NEWBURYPORT -- We've always loved driving into Newburyport along
It's an architectural classic. The three-story ''square house" -- two houses in one, in which the plan has been rotated 90 degrees to create a second facade and entrance on one side -- is clad in white clapboards. Black shutters adorn the 13 windows arranged symmetrically around the two-story entry. We climbed the steps and entered the front door to the long hall and an elegant staircase. On our left, the spacious parlor featured an ornate carved and cast-plaster fireplace surround (designed by Salem architect Samuel McIntyre, we learned), elaborate moldings, and a fine old ceramic chandelier. Dramatic deep-rose-painted walls and a Chinese carpet set off the architectural details.
''The house was built in 1803," innkeeper Bob Nolan told us. ''You don't get this kind of workmanship these days," he said as he pointed to the crisp dentil molding around the edge of the ceiling in the parlor. ''It was all done with a hammer and chisel."
A former banker from Brooklyn, N.Y., Nolan bought the house from a couple who had owned it for only six months and had begun converting it into a bed-and-breakfast. He explained that like many other spacious old houses, it had served as both residence and place of business over the years. The last owner before the couple had been a doctor who had his office on the first floor and lived upstairs.
We ascended that fine old staircase to the Marquand Room on the second floor, where we found a four-poster queen-size bed with lace canopy. There was also a Victorian chaise longue for reading (works by longtime Newburyport resident John P. Marquand, who wrote ''The Late George Apley," filled the bookcase), an armoire and dresser for storage, and a tiny writing desk. A long narrow bathroom had been carved out of one corner of the room, complete with full tub and shower.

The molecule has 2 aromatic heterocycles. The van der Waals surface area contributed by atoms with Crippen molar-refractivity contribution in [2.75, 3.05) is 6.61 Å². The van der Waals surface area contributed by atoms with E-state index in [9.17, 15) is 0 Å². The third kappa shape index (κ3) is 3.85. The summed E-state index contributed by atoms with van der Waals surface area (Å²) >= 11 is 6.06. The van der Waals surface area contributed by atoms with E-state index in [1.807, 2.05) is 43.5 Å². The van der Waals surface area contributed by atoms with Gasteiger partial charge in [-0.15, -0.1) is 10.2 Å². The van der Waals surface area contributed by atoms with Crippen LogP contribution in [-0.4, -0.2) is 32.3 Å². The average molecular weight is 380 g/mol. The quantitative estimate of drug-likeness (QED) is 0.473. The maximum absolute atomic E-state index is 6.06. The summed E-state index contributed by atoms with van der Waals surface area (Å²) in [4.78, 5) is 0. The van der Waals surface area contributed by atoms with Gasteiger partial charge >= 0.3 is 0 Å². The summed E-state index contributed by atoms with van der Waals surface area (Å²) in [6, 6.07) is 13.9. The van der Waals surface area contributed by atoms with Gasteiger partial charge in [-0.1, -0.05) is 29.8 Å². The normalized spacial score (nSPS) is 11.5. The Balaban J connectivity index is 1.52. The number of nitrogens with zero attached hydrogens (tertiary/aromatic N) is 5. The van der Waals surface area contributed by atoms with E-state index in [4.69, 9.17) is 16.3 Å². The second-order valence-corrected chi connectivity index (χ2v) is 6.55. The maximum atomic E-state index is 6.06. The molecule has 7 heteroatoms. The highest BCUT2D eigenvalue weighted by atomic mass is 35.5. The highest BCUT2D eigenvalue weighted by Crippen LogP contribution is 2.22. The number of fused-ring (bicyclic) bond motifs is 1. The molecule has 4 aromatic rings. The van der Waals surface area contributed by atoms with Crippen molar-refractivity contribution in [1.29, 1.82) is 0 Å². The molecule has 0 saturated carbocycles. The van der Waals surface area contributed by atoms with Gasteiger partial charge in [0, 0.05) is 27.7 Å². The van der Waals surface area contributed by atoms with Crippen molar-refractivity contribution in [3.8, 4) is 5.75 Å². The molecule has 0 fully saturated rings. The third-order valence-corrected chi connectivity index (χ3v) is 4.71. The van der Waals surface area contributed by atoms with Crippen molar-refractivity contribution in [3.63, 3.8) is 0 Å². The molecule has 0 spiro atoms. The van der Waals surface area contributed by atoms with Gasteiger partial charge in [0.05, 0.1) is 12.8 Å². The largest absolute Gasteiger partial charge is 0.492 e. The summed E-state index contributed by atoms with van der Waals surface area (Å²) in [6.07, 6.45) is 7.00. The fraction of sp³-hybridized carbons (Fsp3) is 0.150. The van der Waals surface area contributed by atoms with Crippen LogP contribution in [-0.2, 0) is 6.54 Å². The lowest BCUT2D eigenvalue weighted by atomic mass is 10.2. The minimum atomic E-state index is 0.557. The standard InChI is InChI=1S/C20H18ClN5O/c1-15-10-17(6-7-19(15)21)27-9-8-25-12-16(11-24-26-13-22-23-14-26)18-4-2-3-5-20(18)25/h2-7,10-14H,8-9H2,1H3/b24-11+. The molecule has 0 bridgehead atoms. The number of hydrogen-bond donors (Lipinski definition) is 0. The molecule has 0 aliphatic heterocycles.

A large private deck with a staircase to the inn's parking lot awaited just outside the room's back door. It would have been more of a treat in warm weather, since it also overlooked the rose garden and gazebo. The inn is within easy walking distance of Market Square and the State Street shopping district, so we strolled around in what might be the densest enclave of gift shops per square foot for many miles around.
Because the Currier doesn't serve dinner, we tried the BluWater Cafe (140 High St., 978-462-1088, entrees $13-$28), less than half a block up Green Street. The bustling weekend scene and Mark and Catherine Miller's American bistro fare (grilled lamb kebabs, goat cheese bruschetta, a giant slab of meat loaf) proved a perfect antidote to the dank and rainy evening.
After dinner, we paused in the sitting room right outside our bedroom. We contemplated an evening of reading in the wing chairs, pulled up by the decorative fireplace while sipping sherry from the decanters on a side table. The bookcase held modern leatherbound reissues of the classics, and a rolltop desk was stuffed with games and puzzles.
Much as we hate to admit it, we decamped instead to the first-floor enclosed porch off the dining room to plunk down in wicker chairs amid the profusion of green plants and commandeer the only television. We noticed a faded sign on the wall: ''Sargent School of Painting."
At breakfast around the long wooden table in the dining room, Nolan explained that the home had once been owned by one of Newburyport's better-known artists.
''Not John Singer Sargent," he said, ''but Sam Sargent." Sam founded the school in 1942 and operated it out of a carriage house on the property. Nolan, past director of the Historical Society of Old Newbury, is a collector of Sargent paintings. Five of them hang in the parlor: an early portrait and four later landscapes, including a small painting of a rosy dawn at Plum Island.
As guests helped themselves to fruits, cereal, and coffeecake from the buffet, Nolan circled the table and kept coffee cups full. Ever the good host, he made sure everyone was engaged in conversation, which naturally gravitated to real estate, old houses, and renovations. Nolan has an appreciation for his.
''I've been taking care of it for 15 years," he said.
With such good stewardship, one has the feeling it could be around another two centuries.
Patricia Harris and David Lyon write from Cambridge.